In the judgment of all religious communities besides, and in every period of the church, excommunication or exclusion has been considered as a stigma never to be inflicted but on men of ill lives, or on the abetters of heresy and schism; and though innumerable instances have occurred in which the best of men have, in fact, been excluded, they were either accused of fundamental error, or adjudged, on account of their obstinate resistance to the authority of the church, to have forfeited the privileges of Christians. They were not excommunicated under the character of mistaken brethren, which is the light in which we profess to consider Pedobaptists, but as incurable heretics and schismatics. The puritans were expelled the Church of England on the same principle; and although at the Restoration, a vindictive spirit was unquestionably the chief motive to those disgraceful proceedings, yet the pretensions of ecclesiastical authority were carried so high in those unhappy times as to furnish the pretext for considering them as contumacious contemners of the power, and disturbers of the peace of the church. In the whole course of ecclesiastical proceedings, no maxim was more fully recognised than that the sword of excommunication cut asunder the ties of fraternity, and consigned the offender, unless he repented, to hopeless perdition.
In some dissenting societies also, it is true, creeds are established which every candidate for admission is expected to subscribe; and though these summaries of Christian doctrine frequently contain articles which, admitting them to be true, are not fundamental, they were originally deemed such by their fabricators, or supposed, at least,
to be accompanied with such a plenitude of evidence as no sincere inquirer could resist; and they are continued under the same persuasion.
The right of rejecting those whom Christ has received, of refusing the communion of eminently holy men on account of unessential differences of opinion, is not the avowed tenet of any sect or community in Christendom, with the exception of the majority of the Baptists, who, while they are at variance with the whole world on a point of such magnitude, are loud in accusing their brethren of singularity. If we have presumed to resist the current of opinion, it is on a subject of no practical moment; it respects an obscure and neglected corner of theology; while their singularity is replete with most alarming consequences, destroys at once the unity of the church, and pronounces a sentence of excommunication on the whole Christian world.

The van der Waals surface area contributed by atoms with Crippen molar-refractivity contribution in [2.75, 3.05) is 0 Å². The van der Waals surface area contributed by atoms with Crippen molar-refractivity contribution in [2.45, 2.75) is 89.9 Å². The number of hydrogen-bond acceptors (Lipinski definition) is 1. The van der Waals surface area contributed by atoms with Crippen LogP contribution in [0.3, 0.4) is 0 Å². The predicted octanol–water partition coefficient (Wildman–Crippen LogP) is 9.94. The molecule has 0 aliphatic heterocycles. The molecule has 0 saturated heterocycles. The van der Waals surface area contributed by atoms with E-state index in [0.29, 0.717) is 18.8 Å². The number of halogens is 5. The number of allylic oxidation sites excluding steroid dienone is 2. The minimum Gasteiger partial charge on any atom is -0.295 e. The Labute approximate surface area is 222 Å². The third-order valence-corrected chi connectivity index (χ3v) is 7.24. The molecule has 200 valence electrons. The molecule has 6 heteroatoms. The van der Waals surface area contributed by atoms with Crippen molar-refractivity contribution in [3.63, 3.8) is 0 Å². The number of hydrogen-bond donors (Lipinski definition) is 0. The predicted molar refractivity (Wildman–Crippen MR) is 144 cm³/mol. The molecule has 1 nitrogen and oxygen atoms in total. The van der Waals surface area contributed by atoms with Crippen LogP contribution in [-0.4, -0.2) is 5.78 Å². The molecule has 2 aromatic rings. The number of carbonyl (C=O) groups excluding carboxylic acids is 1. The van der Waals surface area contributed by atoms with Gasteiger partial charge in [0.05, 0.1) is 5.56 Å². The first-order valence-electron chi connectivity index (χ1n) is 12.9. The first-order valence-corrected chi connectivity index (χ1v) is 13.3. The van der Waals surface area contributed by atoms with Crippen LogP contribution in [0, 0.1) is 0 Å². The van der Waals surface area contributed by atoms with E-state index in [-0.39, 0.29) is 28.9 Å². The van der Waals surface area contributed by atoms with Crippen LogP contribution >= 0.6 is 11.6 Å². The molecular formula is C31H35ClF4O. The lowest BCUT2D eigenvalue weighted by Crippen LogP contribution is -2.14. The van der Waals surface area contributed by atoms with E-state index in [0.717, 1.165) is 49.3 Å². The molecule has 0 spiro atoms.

Having, without disguise, exhibited, in their full force, the reasoning of the advocates of strict communion, and replied to it in the best manner we are able, it must be left to the impartial reader to determine on which side the evidence preponderates; of which he will be able to judge more completely when we have stated at large the grounds of the opposite practice, which we have reserved for the Second Part of this treatise; where we shall have an opportunity of noticing some minor objections, which could not be so conveniently adverted to in the former.
THE POSITIVE GROUNDS ON WHICH WE JUSTIFY THE PRACTICE OF MIXED COMMUNION.
Free Communion urged from the Obligation of Brotherly Love.
THAT we are commanded, in terms the most absolute, to cultivate a sincere and warm attachment to the members of Christ's body, and that no branch of Christian duty is inculcated more frequently, or with more force, will be admitted without controversy. Our Lord instructs us to consider it as the principal mark or feature by which his followers are to be distinguished in every age. "By this shall all men know that ye are my disciples, if ye love one another. As I have loved you, ye ought also to love one another;" whence it is evident that the pattern we are to follow is the love which Christ bore to his church, which is undoubtedly extended indiscriminately to every member. The cultivation of this disposition is affirmed to be one of the most essential objects of the Christian revelation, as well as the most precious fruit of that faith by which it is embraced. Seeing," says St. Peter, "ye have VOL. I.-X